Wednesday, August 31, 2016

This Day in Bovina for August 2016

Ninety seven years ago today, the August 1, 1919 Catskill Mountain News reported that "there is being planned the Bovina annual Community Picnic for the last Thursday of August. This fact has been announced in the churches." The paper went on to report that "Efforts will be made to secure a good speaker, and there may be a band to furnish music. There will be a formal program of speech in the morning, then a picnic dinner, then a number of athletic events to shake down the dinner, also a ball game." The event did take place as planned and was a success.

Seventy seven years ago today, on August 2, 1939, Jane Loughran Dickson died, a week shy of her 77th birthday. The daughter of James Loughran and Caroline Carman, she married Dr. Gilbert Dickson. She was widowed in 1912. For a number of years, she was Bovina's de-facto postmaster (her son held the actual title). Jane is buried in the Bovina Cemetery.

109 years ago today, the Bovina column in the August 3, 1908 Delaware Express reported that "A party was held at Mrs. Muller's in honor of her granddaughter, Louise, Wednesday afternoon. The people report a fine time." Mrs. Muller was Alouise, the widow of Urban Muller. Louise likely was Louise McCumber, the daughter of her daughter Jennie Muller McCumber.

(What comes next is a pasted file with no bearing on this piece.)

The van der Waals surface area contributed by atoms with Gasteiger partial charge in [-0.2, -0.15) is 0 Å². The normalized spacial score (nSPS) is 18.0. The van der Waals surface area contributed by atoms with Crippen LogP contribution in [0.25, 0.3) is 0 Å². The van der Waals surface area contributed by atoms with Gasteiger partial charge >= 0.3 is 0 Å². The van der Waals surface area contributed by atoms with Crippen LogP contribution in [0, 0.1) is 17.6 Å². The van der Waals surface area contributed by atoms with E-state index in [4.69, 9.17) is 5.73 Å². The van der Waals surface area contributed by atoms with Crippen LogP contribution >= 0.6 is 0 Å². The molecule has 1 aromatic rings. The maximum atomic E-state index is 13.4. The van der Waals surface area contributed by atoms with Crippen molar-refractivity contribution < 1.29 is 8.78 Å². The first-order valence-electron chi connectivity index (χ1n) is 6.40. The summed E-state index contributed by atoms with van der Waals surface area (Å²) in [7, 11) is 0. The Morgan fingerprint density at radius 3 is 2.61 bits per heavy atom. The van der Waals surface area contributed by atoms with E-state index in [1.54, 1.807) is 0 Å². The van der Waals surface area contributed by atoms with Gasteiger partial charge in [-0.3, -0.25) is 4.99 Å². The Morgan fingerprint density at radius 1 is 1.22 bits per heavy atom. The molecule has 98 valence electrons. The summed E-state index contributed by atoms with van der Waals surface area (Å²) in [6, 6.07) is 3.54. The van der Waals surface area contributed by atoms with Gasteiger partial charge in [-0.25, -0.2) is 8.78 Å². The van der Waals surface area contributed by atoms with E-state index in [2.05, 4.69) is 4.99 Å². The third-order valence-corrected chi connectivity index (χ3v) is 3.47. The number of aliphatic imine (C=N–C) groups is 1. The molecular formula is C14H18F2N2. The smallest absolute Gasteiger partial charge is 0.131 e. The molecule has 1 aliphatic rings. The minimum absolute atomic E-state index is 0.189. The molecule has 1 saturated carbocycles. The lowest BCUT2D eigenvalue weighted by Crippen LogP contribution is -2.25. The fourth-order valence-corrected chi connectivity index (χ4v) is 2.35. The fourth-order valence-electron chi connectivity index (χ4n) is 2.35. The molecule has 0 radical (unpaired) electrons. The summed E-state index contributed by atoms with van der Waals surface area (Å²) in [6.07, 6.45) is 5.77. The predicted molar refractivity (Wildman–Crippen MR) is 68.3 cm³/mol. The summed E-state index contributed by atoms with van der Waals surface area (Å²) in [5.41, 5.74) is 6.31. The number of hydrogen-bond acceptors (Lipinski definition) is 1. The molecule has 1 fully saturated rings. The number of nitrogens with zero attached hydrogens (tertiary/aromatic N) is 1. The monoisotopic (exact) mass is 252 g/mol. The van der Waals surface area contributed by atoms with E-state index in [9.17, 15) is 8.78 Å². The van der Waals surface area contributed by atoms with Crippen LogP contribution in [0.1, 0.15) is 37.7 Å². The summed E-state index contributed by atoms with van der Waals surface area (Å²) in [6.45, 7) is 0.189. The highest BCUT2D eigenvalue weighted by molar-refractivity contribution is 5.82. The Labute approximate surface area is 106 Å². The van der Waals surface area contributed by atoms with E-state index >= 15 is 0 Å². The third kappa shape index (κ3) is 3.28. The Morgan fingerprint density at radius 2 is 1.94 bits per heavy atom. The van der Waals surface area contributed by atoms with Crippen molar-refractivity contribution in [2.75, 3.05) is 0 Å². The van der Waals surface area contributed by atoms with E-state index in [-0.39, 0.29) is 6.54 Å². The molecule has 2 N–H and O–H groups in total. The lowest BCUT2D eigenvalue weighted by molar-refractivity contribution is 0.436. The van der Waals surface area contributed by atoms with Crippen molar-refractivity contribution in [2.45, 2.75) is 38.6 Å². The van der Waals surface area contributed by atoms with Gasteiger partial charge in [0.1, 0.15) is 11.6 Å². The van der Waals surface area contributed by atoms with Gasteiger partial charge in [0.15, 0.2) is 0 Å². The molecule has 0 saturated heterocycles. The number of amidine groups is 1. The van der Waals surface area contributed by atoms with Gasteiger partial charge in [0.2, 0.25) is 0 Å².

Aggie Bell Armstrong, the three day old daughter of Frank Armstrong and Jeanette Burns, died 144 years ago today, August 4, 1872.

112 years ago today, the Bovina column of the August 5, 1904 Andes Recorder reported that "One day last week Millard, the young son of John Blair, [was] sent to the pasture to catch a horse.  He was bare footed and in some manner he fell from the horse and it stepped on both of his feet cutting and bruising them."